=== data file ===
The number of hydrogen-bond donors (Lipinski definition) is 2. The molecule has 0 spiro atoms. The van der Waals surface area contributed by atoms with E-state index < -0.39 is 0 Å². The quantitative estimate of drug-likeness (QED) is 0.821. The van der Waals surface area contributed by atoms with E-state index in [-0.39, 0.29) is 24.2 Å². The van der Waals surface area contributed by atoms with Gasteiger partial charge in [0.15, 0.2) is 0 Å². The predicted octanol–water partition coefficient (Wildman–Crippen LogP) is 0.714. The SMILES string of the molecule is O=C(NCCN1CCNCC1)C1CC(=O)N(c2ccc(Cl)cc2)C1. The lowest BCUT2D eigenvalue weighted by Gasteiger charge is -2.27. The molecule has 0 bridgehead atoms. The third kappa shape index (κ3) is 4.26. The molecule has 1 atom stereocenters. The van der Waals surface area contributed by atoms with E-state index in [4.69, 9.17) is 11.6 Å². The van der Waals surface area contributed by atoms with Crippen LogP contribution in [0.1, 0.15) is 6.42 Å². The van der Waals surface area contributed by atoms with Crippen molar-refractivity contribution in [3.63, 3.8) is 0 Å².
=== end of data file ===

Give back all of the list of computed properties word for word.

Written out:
The number of hydrogen-bond donors (Lipinski definition) is 2. The molecule has 0 spiro atoms. The van der Waals surface area contributed by atoms with E-state index < -0.39 is 0 Å². The quantitative estimate of drug-likeness (QED) is 0.821. The van der Waals surface area contributed by atoms with E-state index in [-0.39, 0.29) is 24.2 Å². The van der Waals surface area contributed by atoms with Gasteiger partial charge in [0.15, 0.2) is 0 Å². The predicted octanol–water partition coefficient (Wildman–Crippen LogP) is 0.714. The SMILES string of the molecule is O=C(NCCN1CCNCC1)C1CC(=O)N(c2ccc(Cl)cc2)C1. The lowest BCUT2D eigenvalue weighted by Gasteiger charge is -2.27. The molecule has 0 bridgehead atoms. The third kappa shape index (κ3) is 4.26. The molecule has 1 atom stereocenters. The van der Waals surface area contributed by atoms with E-state index in [4.69, 9.17) is 11.6 Å². The van der Waals surface area contributed by atoms with Crippen LogP contribution in [0.1, 0.15) is 6.42 Å². The van der Waals surface area contributed by atoms with Crippen molar-refractivity contribution in [3.63, 3.8) is 0 Å².